TAYLOR: Splitting up project packages is a short-term fix. I see us having a four-to-10-year challenge around the labor supply. When we look at the age of our workforce and the rate they are retiring versus coming in, we've got to fill the gap. We masked some of this with technology for a while, and we are attempting to get more out of the people that are working, but it's catching up to us.
What else is impacting construction in Ohio?
TAYLOR: We're working more with developers. We went from being pretty institutional or very dependent on entrepreneurs to having a developer involved in at least 50% of our work. That could be through a public-private partnership or through a hospital project where the developer leases the building back to the hospital. Even though our client is ultimately very traditional, there's a developer in the mix. That requires us to have a strategy around helping them get financing and then managing the unpredictability of when that financing is going to close versus taking advantage of windows of opportunity for building.
There are lot of layers of complexity involved in helping a developer make a project successful. If it's an institution, they've got the money, they write the check and you're off to the races.
Are you seeing more P3s in the state?
TAYLOR: Yes, and that will be more of what needs to happen. We're involved in a couple now. At least once a week, maybe twice a week, I'm on the phone talking to somebody to educate them about how P3s work.
Ohio is not a “right to work” state but recent legislation wants to change that. What would the impact of that change have on construction?
TAYLOR: I'm torn on that. We benefit from the union relationships, and having a ready-trained labor pool is very beneficial. I think some of the labor rules out there impede productivity. They're trying to protect their trade [with those rules] but that makes things more expensive, so it's costing the customer. I see both sides of it.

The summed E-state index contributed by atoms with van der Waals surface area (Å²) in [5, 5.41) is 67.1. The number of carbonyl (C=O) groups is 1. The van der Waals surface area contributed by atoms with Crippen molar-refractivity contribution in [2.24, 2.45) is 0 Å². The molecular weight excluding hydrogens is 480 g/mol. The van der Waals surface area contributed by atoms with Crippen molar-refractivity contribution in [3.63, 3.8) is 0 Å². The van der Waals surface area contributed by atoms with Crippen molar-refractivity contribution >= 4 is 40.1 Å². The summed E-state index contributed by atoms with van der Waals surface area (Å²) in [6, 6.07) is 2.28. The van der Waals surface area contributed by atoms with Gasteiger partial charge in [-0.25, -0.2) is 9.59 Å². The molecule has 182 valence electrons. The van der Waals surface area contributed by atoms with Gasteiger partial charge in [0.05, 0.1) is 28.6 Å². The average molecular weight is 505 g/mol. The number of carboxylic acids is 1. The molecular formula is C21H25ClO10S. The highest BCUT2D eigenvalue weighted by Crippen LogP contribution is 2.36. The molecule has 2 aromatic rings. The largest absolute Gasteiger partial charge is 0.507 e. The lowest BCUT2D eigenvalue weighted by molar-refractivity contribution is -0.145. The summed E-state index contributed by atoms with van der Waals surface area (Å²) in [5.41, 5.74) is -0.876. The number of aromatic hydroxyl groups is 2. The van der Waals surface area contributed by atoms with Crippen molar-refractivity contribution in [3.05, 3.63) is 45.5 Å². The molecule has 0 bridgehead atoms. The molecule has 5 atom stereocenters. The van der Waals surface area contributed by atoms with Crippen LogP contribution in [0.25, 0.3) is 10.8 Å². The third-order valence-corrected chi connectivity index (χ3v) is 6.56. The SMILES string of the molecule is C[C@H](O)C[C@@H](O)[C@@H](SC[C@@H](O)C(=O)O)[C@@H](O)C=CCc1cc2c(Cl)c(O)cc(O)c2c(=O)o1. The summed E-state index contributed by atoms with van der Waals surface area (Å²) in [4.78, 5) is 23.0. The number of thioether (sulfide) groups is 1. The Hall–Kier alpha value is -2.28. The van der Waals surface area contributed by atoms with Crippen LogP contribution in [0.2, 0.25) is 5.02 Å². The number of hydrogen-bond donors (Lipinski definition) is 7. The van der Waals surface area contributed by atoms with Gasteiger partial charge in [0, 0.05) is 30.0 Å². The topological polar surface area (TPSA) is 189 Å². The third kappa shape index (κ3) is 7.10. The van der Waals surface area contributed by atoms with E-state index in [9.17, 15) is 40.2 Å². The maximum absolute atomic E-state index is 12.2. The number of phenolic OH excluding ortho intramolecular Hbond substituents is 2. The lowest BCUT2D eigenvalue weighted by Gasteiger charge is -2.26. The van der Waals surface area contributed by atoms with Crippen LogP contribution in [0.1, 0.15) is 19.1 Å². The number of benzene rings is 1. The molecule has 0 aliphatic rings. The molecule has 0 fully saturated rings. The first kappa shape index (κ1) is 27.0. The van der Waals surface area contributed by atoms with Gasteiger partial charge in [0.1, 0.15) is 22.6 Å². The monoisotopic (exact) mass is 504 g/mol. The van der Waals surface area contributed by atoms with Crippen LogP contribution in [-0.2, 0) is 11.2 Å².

Are there any other rules or regulations impacting your business?
TAYLOR: I don't see a whole lot of rules getting in the way. We've had very productive conversations with the legislature on making sure we keep the red tape out of the workforce. I think we've done pretty well.
One big project Welty is working on is the new Village at the Pro Football Hall of Fame. How is that project going?
TAYLOR: We've completed about 15% of the work so far. We just finished phase two of the stadium, and we've broken ground on the hotel. We're getting ready to start on three or four other projects in the next quarter. There's a lot of preconstruction activity going on.
The first game was played on the field earlier this month. How was that?
TAYLOR: It went way better than it did last year — they actually played. We're still trying to figure out who's responsible for what took place there last year. We're confident it's not us, but we don't want to point fingers.
That project is in a residential neighborhood. What impact is that having on construction?
TAYLOR: We're working [as much as] 22 hours a day, so making sure we aren't agitating the neighbors while still having to focus on getting the work done [is a challenge]. We've had a lot of truck traffic to the site, so going through the training and making sure our drivers and delivery people are aware that this is a residential area is important. The construction activity has attracted the interest of kids in the neighborhood [who come by to watch] and who may not be aware of the danger. We've had to be extra vigilant about safety.
What do you think sets Ohio and its construction industry apart from other states?
TAYLOR: Having worked in half a dozen other states recently, I think the quality and the craftsmanship in Ohio is bar none. I have not been in another state that has the craftsmanship that we have here.